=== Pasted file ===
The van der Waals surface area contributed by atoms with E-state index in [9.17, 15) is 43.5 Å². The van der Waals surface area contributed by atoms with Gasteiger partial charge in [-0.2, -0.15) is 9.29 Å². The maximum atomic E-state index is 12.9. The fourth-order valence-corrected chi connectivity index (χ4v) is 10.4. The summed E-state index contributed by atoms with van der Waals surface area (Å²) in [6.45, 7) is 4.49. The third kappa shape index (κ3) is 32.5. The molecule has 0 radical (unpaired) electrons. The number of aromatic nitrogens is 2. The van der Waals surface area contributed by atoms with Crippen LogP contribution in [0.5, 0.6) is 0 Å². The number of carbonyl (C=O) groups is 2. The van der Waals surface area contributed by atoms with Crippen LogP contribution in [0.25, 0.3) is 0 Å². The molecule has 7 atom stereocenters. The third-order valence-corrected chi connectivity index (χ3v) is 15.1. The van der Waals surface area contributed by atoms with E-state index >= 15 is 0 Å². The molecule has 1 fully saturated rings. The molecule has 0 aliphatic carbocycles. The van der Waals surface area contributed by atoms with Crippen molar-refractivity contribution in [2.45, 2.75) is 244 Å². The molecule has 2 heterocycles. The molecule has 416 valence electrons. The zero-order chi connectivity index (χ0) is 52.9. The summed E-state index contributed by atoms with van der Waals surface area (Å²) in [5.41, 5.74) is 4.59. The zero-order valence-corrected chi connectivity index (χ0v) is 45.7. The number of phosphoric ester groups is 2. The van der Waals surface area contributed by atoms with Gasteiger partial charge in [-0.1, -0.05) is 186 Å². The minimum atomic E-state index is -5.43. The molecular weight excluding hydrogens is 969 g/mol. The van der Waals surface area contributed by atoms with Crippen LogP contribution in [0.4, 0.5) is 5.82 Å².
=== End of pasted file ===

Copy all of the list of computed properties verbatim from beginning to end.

The van der Waals surface area contributed by atoms with E-state index in [9.17, 15) is 43.5 Å². The van der Waals surface area contributed by atoms with Gasteiger partial charge in [-0.2, -0.15) is 9.29 Å². The maximum atomic E-state index is 12.9. The fourth-order valence-corrected chi connectivity index (χ4v) is 10.4. The summed E-state index contributed by atoms with van der Waals surface area (Å²) in [6.45, 7) is 4.49. The third kappa shape index (κ3) is 32.5. The molecule has 0 radical (unpaired) electrons. The number of aromatic nitrogens is 2. The van der Waals surface area contributed by atoms with Crippen LogP contribution in [0.5, 0.6) is 0 Å². The number of carbonyl (C=O) groups is 2. The van der Waals surface area contributed by atoms with Crippen LogP contribution in [0.25, 0.3) is 0 Å². The molecule has 7 atom stereocenters. The third-order valence-corrected chi connectivity index (χ3v) is 15.1. The van der Waals surface area contributed by atoms with E-state index >= 15 is 0 Å². The molecule has 1 fully saturated rings. The molecule has 0 aliphatic carbocycles. The van der Waals surface area contributed by atoms with Crippen molar-refractivity contribution in [2.45, 2.75) is 244 Å². The molecule has 2 heterocycles. The molecule has 416 valence electrons. The zero-order chi connectivity index (χ0) is 52.9. The summed E-state index contributed by atoms with van der Waals surface area (Å²) in [5.41, 5.74) is 4.59. The zero-order valence-corrected chi connectivity index (χ0v) is 45.7. The number of phosphoric ester groups is 2. The van der Waals surface area contributed by atoms with Gasteiger partial charge in [-0.1, -0.05) is 186 Å². The minimum atomic E-state index is -5.43. The molecular weight excluding hydrogens is 969 g/mol. The van der Waals surface area contributed by atoms with Crippen LogP contribution in [0.4, 0.5) is 5.82 Å².